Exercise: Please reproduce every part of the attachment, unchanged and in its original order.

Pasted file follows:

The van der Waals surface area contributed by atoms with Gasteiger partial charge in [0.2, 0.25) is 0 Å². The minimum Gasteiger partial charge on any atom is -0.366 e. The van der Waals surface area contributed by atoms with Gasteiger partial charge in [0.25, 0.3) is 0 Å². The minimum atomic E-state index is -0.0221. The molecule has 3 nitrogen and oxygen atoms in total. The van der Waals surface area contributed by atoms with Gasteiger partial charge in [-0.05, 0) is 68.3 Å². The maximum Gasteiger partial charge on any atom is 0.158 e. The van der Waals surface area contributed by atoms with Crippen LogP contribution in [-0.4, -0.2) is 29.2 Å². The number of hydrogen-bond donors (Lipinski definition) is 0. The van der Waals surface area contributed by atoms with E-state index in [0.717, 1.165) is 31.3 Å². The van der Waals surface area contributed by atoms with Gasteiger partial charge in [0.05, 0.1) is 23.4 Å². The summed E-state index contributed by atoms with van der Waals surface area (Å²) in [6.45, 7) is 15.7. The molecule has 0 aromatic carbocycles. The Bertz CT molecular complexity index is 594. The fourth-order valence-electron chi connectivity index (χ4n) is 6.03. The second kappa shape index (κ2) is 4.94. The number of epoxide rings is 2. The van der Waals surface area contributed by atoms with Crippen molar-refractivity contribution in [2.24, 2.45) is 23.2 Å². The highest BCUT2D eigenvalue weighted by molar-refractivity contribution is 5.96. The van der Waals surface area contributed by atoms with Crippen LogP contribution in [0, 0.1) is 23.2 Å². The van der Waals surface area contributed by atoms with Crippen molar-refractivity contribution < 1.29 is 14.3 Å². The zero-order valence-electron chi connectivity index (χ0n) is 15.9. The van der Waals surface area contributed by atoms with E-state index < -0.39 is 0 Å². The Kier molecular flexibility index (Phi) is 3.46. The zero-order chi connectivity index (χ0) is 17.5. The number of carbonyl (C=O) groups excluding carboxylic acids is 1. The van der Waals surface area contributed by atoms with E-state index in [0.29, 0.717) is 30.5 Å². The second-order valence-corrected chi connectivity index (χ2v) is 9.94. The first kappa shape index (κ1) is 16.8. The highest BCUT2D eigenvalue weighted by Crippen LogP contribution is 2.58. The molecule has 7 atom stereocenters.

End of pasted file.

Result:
The van der Waals surface area contributed by atoms with Gasteiger partial charge in [0.2, 0.25) is 0 Å². The minimum Gasteiger partial charge on any atom is -0.366 e. The van der Waals surface area contributed by atoms with Gasteiger partial charge in [0.25, 0.3) is 0 Å². The minimum atomic E-state index is -0.0221. The molecule has 3 nitrogen and oxygen atoms in total. The van der Waals surface area contributed by atoms with Gasteiger partial charge in [-0.05, 0) is 68.3 Å². The maximum Gasteiger partial charge on any atom is 0.158 e. The van der Waals surface area contributed by atoms with Crippen LogP contribution in [-0.4, -0.2) is 29.2 Å². The number of hydrogen-bond donors (Lipinski definition) is 0. The van der Waals surface area contributed by atoms with E-state index in [0.717, 1.165) is 31.3 Å². The van der Waals surface area contributed by atoms with Gasteiger partial charge in [0.05, 0.1) is 23.4 Å². The summed E-state index contributed by atoms with van der Waals surface area (Å²) in [6.45, 7) is 15.7. The molecule has 0 aromatic carbocycles. The Bertz CT molecular complexity index is 594. The fourth-order valence-electron chi connectivity index (χ4n) is 6.03. The second kappa shape index (κ2) is 4.94. The number of epoxide rings is 2. The van der Waals surface area contributed by atoms with Crippen molar-refractivity contribution in [2.24, 2.45) is 23.2 Å². The highest BCUT2D eigenvalue weighted by molar-refractivity contribution is 5.96. The van der Waals surface area contributed by atoms with Crippen LogP contribution in [0, 0.1) is 23.2 Å². The van der Waals surface area contributed by atoms with Crippen molar-refractivity contribution < 1.29 is 14.3 Å². The zero-order valence-electron chi connectivity index (χ0n) is 15.9. The van der Waals surface area contributed by atoms with E-state index < -0.39 is 0 Å². The Kier molecular flexibility index (Phi) is 3.46. The zero-order chi connectivity index (χ0) is 17.5. The number of carbonyl (C=O) groups excluding carboxylic acids is 1. The van der Waals surface area contributed by atoms with E-state index in [0.29, 0.717) is 30.5 Å². The second-order valence-corrected chi connectivity index (χ2v) is 9.94. The first kappa shape index (κ1) is 16.8. The highest BCUT2D eigenvalue weighted by Crippen LogP contribution is 2.58. The molecule has 7 atom stereocenters.